by Craig Klugman, Ph.D.
The Texas Senate just passed a new bill (SB 25) that would shield doctors from a lawsuit if a baby is born with a disability even if the doctor knew of the concern and chose not to tell the parents. Opponents of the bill say that it permits doctors to lie to their patients if the doctor believes that knowledge might lead the woman to choose an abortion. The Houston Chronicle reports the bill’s aim is to “chip away at abortion rights.”
The Texas law does not go as far as a 2015 Arizona law that mandated physicians lie to patients by telling them that an abortion can be reversed. The new Texas bill would “allow” doctors to lie to patients and shield them from lawsuit unless the patient could prove gross negligence. The burden is on the patient to prove that the doctor should not have lied.
One of the first rules of professionalism that I teach in undergraduate and medical school bioethics courses is that in general, you never lie to the patient. Telling the truth is a bedrock concept necessary to respect patient autonomy. In order to make decisions, patients need to have knowledge of their condition and their treatment options (risks, benefits, and alternatives).
There are a few circumstances in which lying to patients is ethically acceptable: If the physician has strong reasons to believe that information would push the patient to do harm to him/herself or others, or if the family has requested that a patient not be told information because of cultural practices and the patient has agreed that she/he does not want to know the news. A “benevolent deception” may be told in a situation where a patient with dementia keeps forgetting a painful truth and every time he/she is told that information again she/he experiences fresh grief and suffering. The deception in this case is more compassionate than the truth. For example, a patient with dementia does not remember that a loved one died. Every time she is told about the death, she experiences fresh grief until she forgets about the death again. The benevolent lie does not affect health decisions that need to be made, but it does prevent repeated suffering. Even then, the information should be told to the designated patient decision-maker and the patient may be told some of the information at moments when the patient has clarity.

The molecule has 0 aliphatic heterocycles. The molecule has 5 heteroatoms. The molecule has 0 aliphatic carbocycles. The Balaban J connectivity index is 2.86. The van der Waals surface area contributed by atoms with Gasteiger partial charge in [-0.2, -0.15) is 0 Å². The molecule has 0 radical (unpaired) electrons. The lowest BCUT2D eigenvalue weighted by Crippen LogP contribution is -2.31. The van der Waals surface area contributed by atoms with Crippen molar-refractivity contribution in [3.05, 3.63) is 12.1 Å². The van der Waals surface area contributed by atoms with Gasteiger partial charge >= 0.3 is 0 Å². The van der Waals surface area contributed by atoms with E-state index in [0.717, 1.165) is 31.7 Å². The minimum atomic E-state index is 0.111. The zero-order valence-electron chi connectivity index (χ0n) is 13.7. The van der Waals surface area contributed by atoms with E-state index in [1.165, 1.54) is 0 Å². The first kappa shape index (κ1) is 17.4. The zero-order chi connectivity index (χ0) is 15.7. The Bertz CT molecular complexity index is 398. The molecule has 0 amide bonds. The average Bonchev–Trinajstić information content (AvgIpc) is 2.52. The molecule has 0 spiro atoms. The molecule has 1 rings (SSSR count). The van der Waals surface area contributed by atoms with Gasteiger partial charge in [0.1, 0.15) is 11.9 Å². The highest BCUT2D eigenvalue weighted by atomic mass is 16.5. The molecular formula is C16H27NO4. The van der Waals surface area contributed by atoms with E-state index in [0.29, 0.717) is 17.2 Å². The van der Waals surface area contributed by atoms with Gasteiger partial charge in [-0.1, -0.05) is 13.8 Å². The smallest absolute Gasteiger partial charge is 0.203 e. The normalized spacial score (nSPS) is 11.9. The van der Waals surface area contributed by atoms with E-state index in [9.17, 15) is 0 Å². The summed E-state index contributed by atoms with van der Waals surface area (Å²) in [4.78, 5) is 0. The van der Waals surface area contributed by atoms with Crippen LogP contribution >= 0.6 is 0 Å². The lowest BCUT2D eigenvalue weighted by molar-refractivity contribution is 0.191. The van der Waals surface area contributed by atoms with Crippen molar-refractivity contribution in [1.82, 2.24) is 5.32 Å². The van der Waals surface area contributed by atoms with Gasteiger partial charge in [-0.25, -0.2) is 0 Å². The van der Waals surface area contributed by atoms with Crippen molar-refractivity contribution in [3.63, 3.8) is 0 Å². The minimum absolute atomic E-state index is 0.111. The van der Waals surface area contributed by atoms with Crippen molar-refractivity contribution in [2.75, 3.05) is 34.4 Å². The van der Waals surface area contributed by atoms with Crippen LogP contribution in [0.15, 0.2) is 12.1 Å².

The goal of this bill, however, is not to bend the truth with the patient in mind, but simply to permit the physician to make a value judgment on the patient’s beliefs and potential actions. The bill would permit doctors to purposefully mislead the patient with no regard for the patient’s autonomy or best interest in an attempt to make a particular decision favored by the physician—to choose against abortion.
While the bill, if enacted into law, would permit doctors to make paternalistic choices for their patients, ethically the action would still be wrong. This is a situation where a potential law and ethics depart widely. The bill still needs to be taken up by the Texas House of Representatives and the governor. If it passes, any physician who might choose to lie to a patient under this law should be reported to the Medical Board for lying and misleading patients.